Keeping Kids Motivated in Online Learning

For most students, getting stuff done in the online learning world is extremely challenging.  However, motivation is actually a set of skills.  And if we’re talking about skills, that means adults can teach it, and students can learn it!

Why Students Can’t Get Things Done

The first step to getting things done is figuring out what’s getting in the way.   This starts by asking your student:

I’ve noticed you’ve been having difficulty getting ____ done.  What’s up?*

Then, listen to what they have to say.  Their response is likely to fall into one of 5 categories:

  • Too Much
  • Too Hard
  • Too Boring
  • Too Distracted
  • Too Pointless 

While many students will have some sort of answer, they may need some help digging deeper to figure out what’s making it so hard.  This post will help you and your student find the language to explain what’s getting in the way, as well as strategies to try out for each obstacle.

You can access the full list of strategies here:

As they experiment with different strategies, students will learn new skills for tackling those tricky tasks – during these trying times and for all future times!

Obstacle #1: Too Much

Many students are feeling completely overwhelmed in the online world.  That feeling of overwhelm is a huge obstacle to motivation. 

Students may struggle to get started on an assignment because it is just too big, or they may feel overwhelmed by the length of their “to-do” list and have no idea where to begin.  If you can’t see the end, why even start?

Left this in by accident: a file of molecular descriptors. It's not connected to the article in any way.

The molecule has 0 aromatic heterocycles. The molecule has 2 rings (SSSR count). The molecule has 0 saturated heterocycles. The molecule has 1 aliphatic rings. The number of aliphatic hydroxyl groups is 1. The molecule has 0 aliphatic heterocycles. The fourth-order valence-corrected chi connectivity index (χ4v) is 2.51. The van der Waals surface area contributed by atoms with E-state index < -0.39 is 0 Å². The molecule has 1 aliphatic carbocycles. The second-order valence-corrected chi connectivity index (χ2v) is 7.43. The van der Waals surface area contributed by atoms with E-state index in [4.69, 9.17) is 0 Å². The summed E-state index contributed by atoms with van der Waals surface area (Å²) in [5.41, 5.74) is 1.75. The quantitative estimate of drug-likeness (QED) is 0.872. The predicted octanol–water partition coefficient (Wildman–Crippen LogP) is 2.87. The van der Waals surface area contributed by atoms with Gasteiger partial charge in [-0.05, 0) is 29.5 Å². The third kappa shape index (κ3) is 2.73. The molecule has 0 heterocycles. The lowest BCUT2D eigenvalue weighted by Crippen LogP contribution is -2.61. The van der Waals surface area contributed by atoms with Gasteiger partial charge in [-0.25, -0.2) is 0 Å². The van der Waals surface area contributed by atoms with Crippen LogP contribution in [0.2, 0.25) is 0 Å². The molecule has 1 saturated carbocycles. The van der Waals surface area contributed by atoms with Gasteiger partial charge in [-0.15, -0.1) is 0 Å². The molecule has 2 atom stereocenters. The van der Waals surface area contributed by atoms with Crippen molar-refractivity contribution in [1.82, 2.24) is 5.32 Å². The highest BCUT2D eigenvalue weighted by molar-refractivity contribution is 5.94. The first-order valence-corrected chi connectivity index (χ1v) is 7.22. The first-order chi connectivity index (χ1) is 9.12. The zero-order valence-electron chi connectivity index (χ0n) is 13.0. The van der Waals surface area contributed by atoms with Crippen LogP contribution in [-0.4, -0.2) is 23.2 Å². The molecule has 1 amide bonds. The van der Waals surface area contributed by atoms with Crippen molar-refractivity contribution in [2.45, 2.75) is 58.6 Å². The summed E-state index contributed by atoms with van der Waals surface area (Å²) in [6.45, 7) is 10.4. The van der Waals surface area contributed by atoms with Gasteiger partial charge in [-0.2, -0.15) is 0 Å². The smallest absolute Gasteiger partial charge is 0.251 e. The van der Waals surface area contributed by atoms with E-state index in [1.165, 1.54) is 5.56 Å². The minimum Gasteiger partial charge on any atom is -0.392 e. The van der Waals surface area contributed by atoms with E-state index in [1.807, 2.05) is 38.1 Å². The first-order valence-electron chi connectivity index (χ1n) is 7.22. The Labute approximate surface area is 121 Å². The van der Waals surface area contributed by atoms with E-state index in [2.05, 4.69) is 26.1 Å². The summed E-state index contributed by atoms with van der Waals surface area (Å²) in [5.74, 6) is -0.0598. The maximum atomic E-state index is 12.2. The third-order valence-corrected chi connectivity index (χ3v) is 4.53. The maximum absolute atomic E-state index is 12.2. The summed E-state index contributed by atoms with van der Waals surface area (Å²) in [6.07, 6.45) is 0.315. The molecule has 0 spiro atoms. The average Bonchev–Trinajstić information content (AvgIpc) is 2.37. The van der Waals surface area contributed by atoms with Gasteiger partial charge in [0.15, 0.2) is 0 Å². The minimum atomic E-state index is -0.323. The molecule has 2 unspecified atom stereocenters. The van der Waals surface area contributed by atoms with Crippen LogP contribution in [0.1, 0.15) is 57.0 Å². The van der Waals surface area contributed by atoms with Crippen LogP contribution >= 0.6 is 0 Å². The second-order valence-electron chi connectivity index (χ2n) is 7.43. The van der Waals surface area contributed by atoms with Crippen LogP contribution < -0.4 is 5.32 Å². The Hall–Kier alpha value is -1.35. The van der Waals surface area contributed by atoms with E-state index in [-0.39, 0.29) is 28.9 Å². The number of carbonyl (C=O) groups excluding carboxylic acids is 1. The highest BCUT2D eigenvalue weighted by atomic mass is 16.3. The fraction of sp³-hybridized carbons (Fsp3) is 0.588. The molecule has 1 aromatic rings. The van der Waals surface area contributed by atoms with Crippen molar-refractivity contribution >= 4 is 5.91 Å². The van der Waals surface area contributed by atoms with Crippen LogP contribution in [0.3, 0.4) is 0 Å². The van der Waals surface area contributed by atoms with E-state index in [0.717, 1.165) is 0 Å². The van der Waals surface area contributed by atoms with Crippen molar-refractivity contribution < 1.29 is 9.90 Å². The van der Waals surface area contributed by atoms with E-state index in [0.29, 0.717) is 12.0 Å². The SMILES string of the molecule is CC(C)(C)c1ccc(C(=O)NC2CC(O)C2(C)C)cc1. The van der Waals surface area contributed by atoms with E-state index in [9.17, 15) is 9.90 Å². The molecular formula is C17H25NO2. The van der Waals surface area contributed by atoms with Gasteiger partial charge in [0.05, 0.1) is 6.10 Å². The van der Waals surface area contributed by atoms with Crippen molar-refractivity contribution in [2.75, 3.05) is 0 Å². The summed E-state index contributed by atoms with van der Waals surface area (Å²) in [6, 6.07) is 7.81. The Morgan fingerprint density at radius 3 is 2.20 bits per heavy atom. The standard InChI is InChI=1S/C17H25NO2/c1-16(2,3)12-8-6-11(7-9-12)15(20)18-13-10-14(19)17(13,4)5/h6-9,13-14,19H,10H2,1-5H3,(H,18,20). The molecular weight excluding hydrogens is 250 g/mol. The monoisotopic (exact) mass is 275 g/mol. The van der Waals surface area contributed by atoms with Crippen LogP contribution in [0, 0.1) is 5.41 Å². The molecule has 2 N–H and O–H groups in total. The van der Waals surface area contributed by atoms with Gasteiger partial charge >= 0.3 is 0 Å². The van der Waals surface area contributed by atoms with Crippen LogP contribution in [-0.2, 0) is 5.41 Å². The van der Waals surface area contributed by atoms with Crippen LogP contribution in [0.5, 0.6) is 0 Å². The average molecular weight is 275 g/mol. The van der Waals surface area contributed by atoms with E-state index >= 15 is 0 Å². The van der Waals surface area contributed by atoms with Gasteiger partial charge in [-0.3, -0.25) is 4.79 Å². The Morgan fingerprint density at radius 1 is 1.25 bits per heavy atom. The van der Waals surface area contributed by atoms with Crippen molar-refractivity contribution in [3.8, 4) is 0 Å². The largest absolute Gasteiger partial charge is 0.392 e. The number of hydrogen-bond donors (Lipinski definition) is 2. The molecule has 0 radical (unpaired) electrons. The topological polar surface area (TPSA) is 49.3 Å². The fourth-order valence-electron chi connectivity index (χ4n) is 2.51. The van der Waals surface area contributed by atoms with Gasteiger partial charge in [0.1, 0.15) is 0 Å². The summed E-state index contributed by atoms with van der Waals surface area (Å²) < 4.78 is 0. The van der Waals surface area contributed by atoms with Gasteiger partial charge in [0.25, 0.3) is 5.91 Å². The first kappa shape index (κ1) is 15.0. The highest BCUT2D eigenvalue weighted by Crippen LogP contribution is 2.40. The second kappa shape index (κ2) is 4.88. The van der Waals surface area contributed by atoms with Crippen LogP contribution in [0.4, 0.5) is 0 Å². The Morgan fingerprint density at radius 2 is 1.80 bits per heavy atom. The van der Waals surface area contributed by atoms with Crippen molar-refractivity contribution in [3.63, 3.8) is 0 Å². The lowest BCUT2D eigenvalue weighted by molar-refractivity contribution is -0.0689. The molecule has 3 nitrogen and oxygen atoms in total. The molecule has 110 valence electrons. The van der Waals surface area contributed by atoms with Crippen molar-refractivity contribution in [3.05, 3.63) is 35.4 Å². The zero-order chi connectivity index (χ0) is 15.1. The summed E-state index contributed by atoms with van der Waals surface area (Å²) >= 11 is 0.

You may hear them say:

  • There are too many things I have to do.
  • This is going to take way too long.
  • This hurts my brain!

Here are a few things you can do to help:

  • Make a plan – even if you deviate from your plan, the act of making the plan will help your brain stay organized
  • Make a list of small steps using post-its or a whiteboard so it is easy to remove items once complete
  • Estimate the time for each step
  • Work in small time chunks (10-20 minutes) or use the Pomodoro method
  • Use small rewards after completing each piece
  • Cut the work in half (or more) so it’s less daunting
  • Rate and delegate:
    • Rate each task on a scale of 1-5 for importance and a scale of 1-5 for urgency
    • Complete the important and urgent items first
    • Schedule or make a plan for the things that are important but not urgent
    • Delegate or ask for help with things that are urgent but not important
    • Leave for later (or drop entirely) things that are neither important nor urgent

Obstacle #2: Too Hard

Of course, sometimes things are just too hard.  This may take some students by surprise during online learning because they may have been getting a lot of little supports from being physically at school.  Now on their own, things seem so much harder.  

You may hear them say:

  • I don’t understand.
  • My teacher didn’t explain it.
  • I don’t want to!

Here are a few things that may help:

  • Ask a teacher.  Remember that this is much harder in the online world and your student may need help (see item #2 in my previous post).
  • Phone a friend. It can often be easier to understand it from a peer than a teacher.
  • Use visual prompts to map out the concepts
  • Chunk the assignment into small, manageable steps
  • Use self-talk or positive mantras to talk yourself through

Obstacle #3: Too Boring

Boring is a popular word right now.  Not being in school with all your friends and teachers is boring.  

You may hear them say:

  • Arrrrg!
  • I’m so bored!
  • Can I go outside now?

When things are boring, it’s nearly impossible to stay motivated.  Besides, life in general is much more boring right now, without our typical activities available.  Empathize with your student…and then try this:

  • Work in small time chunks (10-20 minutes) or use the Pomodoro method
  • Alternate between preferred and non-preferred tasks
  • Use small rewards to mark progress
  • Take brain breaks to keep energy levels up – do pushups, go for a walk, do a handstand, jump, etc.